They’re not what you expect.
We’re nearly a decade removed from the peak of the real estate bubble, and the U.S. housing market has finally returned to some semblance of normalcy.
If you take a look at the Case-Shiller home price index, you’ll see that for the past fifteen years, home prices nationally have either been rising at double digit rates, or falling precipitously. This is even more remarkable when you consider the fact that, over the long run, one can expect the value of residential real estate to appreciate only a bit faster than inflation.
In other words, these have been interesting times for anyone with wealth tied up in real estate, to say the least.
This is not to say that all the effects of the housing burst have dissipated. Some markets are being weighed down by an overabundance of underwater homes, while the financial toll the recession took on individuals, who suffered job losses and hits to their credit, has left a large share of Americans unable to finance the purchase of a new home.
Of course, there’s only so much one can say about the national real estate market, because the dynamics in every market differ. Economists expect much more modest home price appreciation of roughly 3% or so next year. But certain markets will outpace that rate.
Jonathan Smoke, Chief Economist with Realtor.com put forward his predictions for markets that “are poised for a for substantial growth in prices and sales” next year. He looked at which markets are seeing 60% more listing page views than the national average, and the inventory of which is moving 16 days faster than the national average, and found the following 10 markets can be expected to take off:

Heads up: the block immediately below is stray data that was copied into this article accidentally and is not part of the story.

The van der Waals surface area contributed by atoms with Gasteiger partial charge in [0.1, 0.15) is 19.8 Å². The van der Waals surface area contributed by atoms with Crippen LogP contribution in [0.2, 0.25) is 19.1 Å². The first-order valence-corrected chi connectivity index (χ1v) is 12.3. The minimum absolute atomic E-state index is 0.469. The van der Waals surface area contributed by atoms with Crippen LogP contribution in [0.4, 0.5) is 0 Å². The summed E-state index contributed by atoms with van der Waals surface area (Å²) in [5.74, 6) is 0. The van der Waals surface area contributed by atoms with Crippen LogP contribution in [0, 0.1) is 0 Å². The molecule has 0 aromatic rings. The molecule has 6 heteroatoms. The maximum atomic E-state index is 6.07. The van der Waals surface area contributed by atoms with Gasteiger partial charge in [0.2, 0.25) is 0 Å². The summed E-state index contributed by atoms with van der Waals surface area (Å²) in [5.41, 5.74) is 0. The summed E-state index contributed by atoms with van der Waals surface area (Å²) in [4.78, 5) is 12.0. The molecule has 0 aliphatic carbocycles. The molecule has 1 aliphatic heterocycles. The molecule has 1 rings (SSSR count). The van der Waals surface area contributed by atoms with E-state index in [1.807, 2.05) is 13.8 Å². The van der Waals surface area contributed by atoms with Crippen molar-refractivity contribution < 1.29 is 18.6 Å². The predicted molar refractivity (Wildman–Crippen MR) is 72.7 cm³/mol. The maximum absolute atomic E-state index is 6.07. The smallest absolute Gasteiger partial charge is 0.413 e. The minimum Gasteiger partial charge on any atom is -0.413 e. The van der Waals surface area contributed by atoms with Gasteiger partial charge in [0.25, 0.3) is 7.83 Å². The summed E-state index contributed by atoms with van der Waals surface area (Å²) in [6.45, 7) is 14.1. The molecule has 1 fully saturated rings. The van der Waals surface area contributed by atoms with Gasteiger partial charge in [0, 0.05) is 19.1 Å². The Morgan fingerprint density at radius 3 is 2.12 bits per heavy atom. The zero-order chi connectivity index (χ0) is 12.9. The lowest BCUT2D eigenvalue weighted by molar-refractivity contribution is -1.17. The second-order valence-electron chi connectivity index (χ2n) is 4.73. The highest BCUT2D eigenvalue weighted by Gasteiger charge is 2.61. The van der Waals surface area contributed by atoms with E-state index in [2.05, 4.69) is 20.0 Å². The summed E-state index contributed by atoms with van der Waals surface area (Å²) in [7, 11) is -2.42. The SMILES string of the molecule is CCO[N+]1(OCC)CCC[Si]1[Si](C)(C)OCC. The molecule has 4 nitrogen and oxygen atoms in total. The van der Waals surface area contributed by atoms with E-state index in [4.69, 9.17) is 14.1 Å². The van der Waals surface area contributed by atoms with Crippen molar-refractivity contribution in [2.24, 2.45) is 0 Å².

This is great news for anyone who owns property in these areas, but for prospective home buyers, there’s more to consider when choosing a city to live than whether other people are interested in buying homes there too. Trulia Housing Economist Ralph McLaughlin cast a wider net when deciding at which home markets interested him most. He looked at five metrics: strong job growth over the past year, low vacancy rates, high affordability, more inbound home searches than outbound, and a large share of millennials. He found the following markets to be poised for higher activity, and also good places to look to move:
Few of these cities are those we think of when we think hot real estate markets, like the San Francisco or Washington, D.C. metros. This underscores the growing problem of affordability in many cities where jobs are plentiful. At a certain point the affordability problem grows so bad that people are forced to leave the cities with the best job prospects and move to a place where they can afford to buy a home.
According to McLaughlin, that’s how a place like Grand Rapids, MI ends up on the list. It may not have the same night life as New York City or weather like San Diego, but it’s one of the most affordable cities in the country, while job growth there is the 14th strongest in the nation.
~ by Chris Matthews
December 3, 2015, 12:07 PM EST